Feeds:
Posts
Comments

Posts Tagged ‘humber bay’

Mallard drake Nikon D800, Nikon 200-500mm VR Lens @ 460mm ISO 400, f8 @ 1/640 sec.

Mallard (drake)
Nikon D800, Nikon 200-500mm VR Lens @ 460mm
ISO 400, f8 @ 1/640 sec.

About one week ago I made a trip down to Humber Bay Park on the Lake Ontario shoreline in Toronto to see which waterfowl have shown up to over-winter at this location. Unfortunately, it was a rather quiet day without too much activity, however, the usual assortment of Mallards were hanging around. I was hoping to have an opportunity to try out the Nikon 200-500mm VR Lens on ducks in flight, but as I said it was a quiet day and the ducks were not being overly active. With the Mallard ducks it is very easy to lure them in for images – all you need to do is make a throwing motion with your arm as though you are throwing feed into the water for them and they will immediately swim in your direction – without fail.

I never pass up an opportunity to photograph the common wildlife subjects. We tend to pass up the chance to photograph the common species because they are too common. These species make great subjects to practice and improve technique, test new equipment, try new things, teach the younger generations about wildlife, etc…the list is endless and do note that elsewhere in the world they are not so common. Enjoying what we have at our doorstep can be very inspiring 🙂

Here is a few photos of the Mallard ducks created with the new Nikon 200-500mm VR lens. On another note, these images were created with the Nikon 200-500mm VR Lens firmly mounted to a Wimberley Sidekick, which I will be reviewing in an up-coming blog post soon.

Please click on each image to view the larger, sharper version.

Mallard hen Nikon D800, Nikon 200-500mm VR Lens @ 320mm ISO 800, f8 @ 1/320 sec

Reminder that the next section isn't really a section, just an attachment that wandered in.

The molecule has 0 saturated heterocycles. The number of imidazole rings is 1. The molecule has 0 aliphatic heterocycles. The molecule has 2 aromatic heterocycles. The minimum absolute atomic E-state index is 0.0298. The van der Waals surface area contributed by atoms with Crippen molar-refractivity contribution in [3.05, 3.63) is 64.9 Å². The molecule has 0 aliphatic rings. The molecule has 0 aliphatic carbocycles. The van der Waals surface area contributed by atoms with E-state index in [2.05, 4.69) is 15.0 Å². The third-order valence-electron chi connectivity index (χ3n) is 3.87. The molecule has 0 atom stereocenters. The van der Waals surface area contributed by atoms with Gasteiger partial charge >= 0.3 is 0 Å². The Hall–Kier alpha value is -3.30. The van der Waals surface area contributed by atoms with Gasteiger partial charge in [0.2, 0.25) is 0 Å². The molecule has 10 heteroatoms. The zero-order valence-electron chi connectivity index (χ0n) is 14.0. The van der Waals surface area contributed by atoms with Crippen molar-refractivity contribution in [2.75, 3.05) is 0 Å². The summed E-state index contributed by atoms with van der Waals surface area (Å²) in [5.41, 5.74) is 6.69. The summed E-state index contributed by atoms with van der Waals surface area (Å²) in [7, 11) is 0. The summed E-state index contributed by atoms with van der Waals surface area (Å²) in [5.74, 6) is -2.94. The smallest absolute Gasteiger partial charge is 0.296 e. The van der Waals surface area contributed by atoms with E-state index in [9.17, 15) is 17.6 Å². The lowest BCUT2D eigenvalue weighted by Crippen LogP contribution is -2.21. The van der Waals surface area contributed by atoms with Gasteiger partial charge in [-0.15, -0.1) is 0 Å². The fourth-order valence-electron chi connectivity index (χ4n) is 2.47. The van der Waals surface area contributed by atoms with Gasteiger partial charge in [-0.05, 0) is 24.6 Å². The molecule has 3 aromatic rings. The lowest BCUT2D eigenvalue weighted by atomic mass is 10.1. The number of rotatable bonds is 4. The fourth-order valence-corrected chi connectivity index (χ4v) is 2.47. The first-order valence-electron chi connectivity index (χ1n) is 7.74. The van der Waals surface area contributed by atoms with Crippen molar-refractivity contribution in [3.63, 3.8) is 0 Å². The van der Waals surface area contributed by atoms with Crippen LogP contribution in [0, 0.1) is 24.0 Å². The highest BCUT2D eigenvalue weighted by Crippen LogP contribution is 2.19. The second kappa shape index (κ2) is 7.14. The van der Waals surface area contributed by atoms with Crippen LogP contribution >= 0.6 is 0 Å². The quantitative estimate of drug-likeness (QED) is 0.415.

Mallard (hen)
Nikon D800, Nikon 200-500mm VR Lens @ 320mm
ISO 800, f8 @ 1/320 sec

 

Mallard drake Nikon D800, Nikon 200-500mm VR Lens @ 500mm ISO 800, f8 @ 1/640 sec.

Mallard (drake)
Nikon D800, Nikon 200-500mm VR Lens @ 500mm
ISO 800, f8 @ 1/640 sec.

 

Mallard hen Nikon 200-500mm VR Lens @ 500mm ISO 800, f8 @ 1/500 sec.

Mallard (hen)
Nikon 200-500mm VR Lens @ 500mm
ISO 800, f8 @ 1/500 sec.

 

Mallard drake - up-close & personal Nikon D800, Nikon 200-500mm VR Lens @ 500mm ISO 800, f8 @ 1/200 sec.

Mallard (drake) – up-close & personal
Nikon D800, Nikon 200-500mm VR Lens @ 500mm
ISO 800, f8 @ 1/200 sec.

Read Full Post »

Northern Pintail drake

Yesterday I had a few spares hours while I was down in the big city of Toronto, Ontario. During the winter months, I love to spend as much time as possible over at Humber Bay Park along the Lake Ontario shoreline to photograph wintering ducks. It can be a great place to see Long-tailed , Scaup, Redhead, Wood, Black, and of course Mallard ducks. On some occasions it is possible to see Harlequin Ducks and other varieties as they pass through during the migration periods. With this winter being a little odd weather wise I was pleased to see a rather cooperative Pintail Drake hanging out with the resident Mallards. Whenever I plan to photograph at Humber Bay I always take along a pail of premium duck feed. Since the seeds and kernels of corn in this premium duck feed sink, the ducks must tip-up or dive down for the food. After they do this a few times they will always do several wing flaps. Although it is good practice to have a few documentary-type images, I much prefer to capture the waterfowl doing something other than floating on the water – behavior shots if you will. I also find the feeding frenzy created by the resident Mallards is a good way to bring in the duck species that are a little more timid.

This was a dark dreary kind of day and i would have much preferred some sun to make the duck’s colours really pop, but nonetheless it felt good to finally get out and create some fresh waterfowl images for my collection. Because of the dark weather conditions I decided to play around with some fill flash to try and gain a little pop to the resulting images.

Hope you like them.

Northern Pintail drake wing flap

Black Duck drake

Mallard hen wing flap

Read Full Post »

%d bloggers like this: